In the DBT menu bar, open the Global menu and select Embosser Set-up. Use the New button in the dialogue box to define new embossers (or use Modify Embosser to revise existing definitions). Enter all the settings your embosser requires, and on the General tab you must set the value of Configuration Location to “All users on this computer.” You must do this explicitly to share the embosser definition; this is not the default setting.
At this time, only configure the embossers that you intend to share with all the DBT client machines.
Summary: Just the same way most Duxbury programs are installed from an installer package (an .msi file), you install the Shared License Service from its installer,
duxsls-0100.msi (Note: the version number is subject to change). When you complete the installation, the network license-sharing service starts up. This service allows other machines on the network to obtain their activations from your server.
The Installer: The installer guides you through each step, beginning with the End User License Agreement, which you must accept to enable the Next button, and which we recommend you read through at least once. By default the installer places the Shared License Service files in the Duxbury \ "Shared License Server" folder. We recommend you accept the default location.
On the last page of the installer, the Install button completes the installation using the selected folder. If your version of the installer includes a check box prompting you to “Configure and start service” you should leave that item checked, because it will open the Duxbury SLS Editor for you automatically. If not, you need to go to your selected installation folder (again, the default is "Duxbury \ Shared License Server") and click on the DuxSlsEditor.exe to run it.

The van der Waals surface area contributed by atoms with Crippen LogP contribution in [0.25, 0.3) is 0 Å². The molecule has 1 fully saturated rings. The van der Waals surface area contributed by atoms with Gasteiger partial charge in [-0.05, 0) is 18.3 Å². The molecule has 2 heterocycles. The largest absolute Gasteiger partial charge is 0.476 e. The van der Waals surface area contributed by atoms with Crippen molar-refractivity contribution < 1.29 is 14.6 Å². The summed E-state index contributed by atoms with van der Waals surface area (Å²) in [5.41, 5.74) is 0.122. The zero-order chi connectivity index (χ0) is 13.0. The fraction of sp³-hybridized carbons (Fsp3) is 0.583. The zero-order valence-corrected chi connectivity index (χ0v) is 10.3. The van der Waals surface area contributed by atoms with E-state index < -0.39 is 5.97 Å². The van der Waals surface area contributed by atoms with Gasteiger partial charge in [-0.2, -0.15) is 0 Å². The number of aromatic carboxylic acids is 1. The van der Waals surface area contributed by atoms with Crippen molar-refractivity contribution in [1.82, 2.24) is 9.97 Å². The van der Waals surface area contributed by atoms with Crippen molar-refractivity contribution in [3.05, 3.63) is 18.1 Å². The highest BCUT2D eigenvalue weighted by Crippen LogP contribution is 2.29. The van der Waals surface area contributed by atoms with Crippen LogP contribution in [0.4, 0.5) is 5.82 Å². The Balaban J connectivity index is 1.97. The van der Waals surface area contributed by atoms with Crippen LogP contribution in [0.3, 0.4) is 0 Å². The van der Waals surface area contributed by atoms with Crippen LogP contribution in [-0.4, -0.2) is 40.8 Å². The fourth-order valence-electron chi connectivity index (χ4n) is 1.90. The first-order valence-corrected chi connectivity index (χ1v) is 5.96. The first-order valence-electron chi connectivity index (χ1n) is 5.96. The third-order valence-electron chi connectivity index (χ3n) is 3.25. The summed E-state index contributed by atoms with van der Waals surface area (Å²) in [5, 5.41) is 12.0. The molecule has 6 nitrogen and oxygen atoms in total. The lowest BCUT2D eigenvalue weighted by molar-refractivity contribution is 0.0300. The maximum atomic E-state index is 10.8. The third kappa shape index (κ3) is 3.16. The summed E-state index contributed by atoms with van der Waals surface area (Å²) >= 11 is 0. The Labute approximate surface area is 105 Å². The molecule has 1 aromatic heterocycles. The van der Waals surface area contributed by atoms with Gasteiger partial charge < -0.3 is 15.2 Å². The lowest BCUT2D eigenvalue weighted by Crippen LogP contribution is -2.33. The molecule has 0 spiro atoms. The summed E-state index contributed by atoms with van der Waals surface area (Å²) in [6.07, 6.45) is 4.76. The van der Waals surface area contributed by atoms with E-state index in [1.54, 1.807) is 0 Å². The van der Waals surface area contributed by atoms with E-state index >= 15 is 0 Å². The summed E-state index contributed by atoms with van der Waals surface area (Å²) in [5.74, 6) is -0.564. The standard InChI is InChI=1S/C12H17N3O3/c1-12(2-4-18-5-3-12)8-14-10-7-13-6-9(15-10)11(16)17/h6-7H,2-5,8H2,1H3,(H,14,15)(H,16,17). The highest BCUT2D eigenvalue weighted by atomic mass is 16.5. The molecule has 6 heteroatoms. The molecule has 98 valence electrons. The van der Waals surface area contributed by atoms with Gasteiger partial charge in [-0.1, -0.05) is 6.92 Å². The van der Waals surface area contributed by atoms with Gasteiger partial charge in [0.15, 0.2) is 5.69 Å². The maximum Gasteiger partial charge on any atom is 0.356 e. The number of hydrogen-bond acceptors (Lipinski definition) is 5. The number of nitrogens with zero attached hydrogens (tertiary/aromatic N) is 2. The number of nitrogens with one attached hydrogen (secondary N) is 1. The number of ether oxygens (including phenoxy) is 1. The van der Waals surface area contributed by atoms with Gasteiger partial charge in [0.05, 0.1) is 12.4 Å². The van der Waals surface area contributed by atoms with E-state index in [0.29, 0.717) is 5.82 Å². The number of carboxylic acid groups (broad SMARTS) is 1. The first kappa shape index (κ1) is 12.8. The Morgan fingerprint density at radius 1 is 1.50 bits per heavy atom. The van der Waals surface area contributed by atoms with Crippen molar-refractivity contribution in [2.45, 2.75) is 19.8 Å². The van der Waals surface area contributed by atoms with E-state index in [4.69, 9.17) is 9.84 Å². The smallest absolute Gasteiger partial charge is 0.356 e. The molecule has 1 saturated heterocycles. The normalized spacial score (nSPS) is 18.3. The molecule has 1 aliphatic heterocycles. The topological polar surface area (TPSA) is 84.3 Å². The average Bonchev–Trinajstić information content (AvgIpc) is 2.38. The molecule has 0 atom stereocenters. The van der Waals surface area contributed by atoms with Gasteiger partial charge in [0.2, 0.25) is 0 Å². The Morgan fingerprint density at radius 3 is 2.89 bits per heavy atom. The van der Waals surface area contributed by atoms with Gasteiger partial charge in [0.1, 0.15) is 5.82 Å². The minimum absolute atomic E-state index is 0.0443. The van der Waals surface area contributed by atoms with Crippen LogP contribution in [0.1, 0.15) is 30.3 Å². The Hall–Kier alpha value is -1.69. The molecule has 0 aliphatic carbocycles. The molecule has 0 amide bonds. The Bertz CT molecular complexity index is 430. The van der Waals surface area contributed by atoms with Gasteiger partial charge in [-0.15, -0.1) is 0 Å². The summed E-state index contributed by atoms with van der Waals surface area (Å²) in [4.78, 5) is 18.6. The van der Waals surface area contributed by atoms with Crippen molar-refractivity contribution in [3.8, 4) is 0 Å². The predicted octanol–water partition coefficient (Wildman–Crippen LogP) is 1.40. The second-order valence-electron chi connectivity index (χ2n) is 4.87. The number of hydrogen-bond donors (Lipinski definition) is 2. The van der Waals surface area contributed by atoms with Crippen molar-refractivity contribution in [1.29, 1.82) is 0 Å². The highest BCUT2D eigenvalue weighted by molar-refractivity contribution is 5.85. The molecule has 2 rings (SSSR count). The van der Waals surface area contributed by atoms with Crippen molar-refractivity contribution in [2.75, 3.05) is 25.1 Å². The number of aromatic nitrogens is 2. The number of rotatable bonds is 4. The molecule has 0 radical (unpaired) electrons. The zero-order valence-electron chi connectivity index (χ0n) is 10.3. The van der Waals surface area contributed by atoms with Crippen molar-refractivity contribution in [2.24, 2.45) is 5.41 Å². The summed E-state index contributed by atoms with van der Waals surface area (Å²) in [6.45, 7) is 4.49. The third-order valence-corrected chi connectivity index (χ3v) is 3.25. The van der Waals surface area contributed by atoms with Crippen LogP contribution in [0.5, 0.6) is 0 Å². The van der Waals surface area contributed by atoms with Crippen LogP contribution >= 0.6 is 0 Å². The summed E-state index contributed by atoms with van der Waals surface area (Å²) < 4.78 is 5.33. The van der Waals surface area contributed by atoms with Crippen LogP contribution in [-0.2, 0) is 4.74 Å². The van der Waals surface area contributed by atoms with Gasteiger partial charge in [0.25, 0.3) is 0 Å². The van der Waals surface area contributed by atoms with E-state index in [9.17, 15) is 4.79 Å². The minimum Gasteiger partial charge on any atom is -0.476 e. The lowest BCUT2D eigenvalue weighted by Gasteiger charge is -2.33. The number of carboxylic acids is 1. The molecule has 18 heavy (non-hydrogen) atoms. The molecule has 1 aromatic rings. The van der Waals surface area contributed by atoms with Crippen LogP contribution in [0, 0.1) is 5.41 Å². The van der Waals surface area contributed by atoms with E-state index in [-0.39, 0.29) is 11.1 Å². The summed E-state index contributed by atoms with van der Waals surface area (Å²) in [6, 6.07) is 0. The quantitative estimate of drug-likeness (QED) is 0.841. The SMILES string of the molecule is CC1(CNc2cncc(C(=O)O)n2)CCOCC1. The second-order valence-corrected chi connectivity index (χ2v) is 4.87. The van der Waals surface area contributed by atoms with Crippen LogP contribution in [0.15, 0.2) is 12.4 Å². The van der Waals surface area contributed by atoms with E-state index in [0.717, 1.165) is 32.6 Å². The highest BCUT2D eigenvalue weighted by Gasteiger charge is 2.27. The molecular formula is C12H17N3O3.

The Editor: If your installation includes multiple versions of DBT, or includes other Duxbury products like NimPro, or uses third-party software that is activated using Sheriff, you need to configure them to work in concert through the SLS Editor. Even if you have no complications, you still invoke the Editor in order to build the required initialization files and to start the service.
The Editor prompts you for a port number for the Shared License Service. As previously noted the default is port 8080, and you can use that if it is not already in use or unsuitable for some reason local to your own network. If you entered a different port number in the Activation Wizard, enter that same port number here.
On this same screen, the Editor provides a list of check boxes where you indicate which Duxbury products you wish to share from this server. In the most common case, that list contains only a single version of DBT that you have just installed and activated, or the combination of DBT and NimPro. In the most complicated case, the list may include several Duxbury products and versions, or even third-party software.
Unless necessary, we do not recommend running third-party products (should any be listed) under the same port number as your Duxbury applications. In the most complex case, conflicts between Duxbury and third-party software may possibly be resolved by editing the content of the initialization (.ini) files per the next screen in the Editor. Consult your local IT personnel if you need to do this. Normally no editing of these settings is required.
On leaving the Editor you must click the Start Service button to launch the Duxbury Shared License Service. You can confirm this service is running by finding it under this name in your Services control panel. That is variously found under Administrative Tools or Computer Management (or elsewhere) depending on your Windows OS version.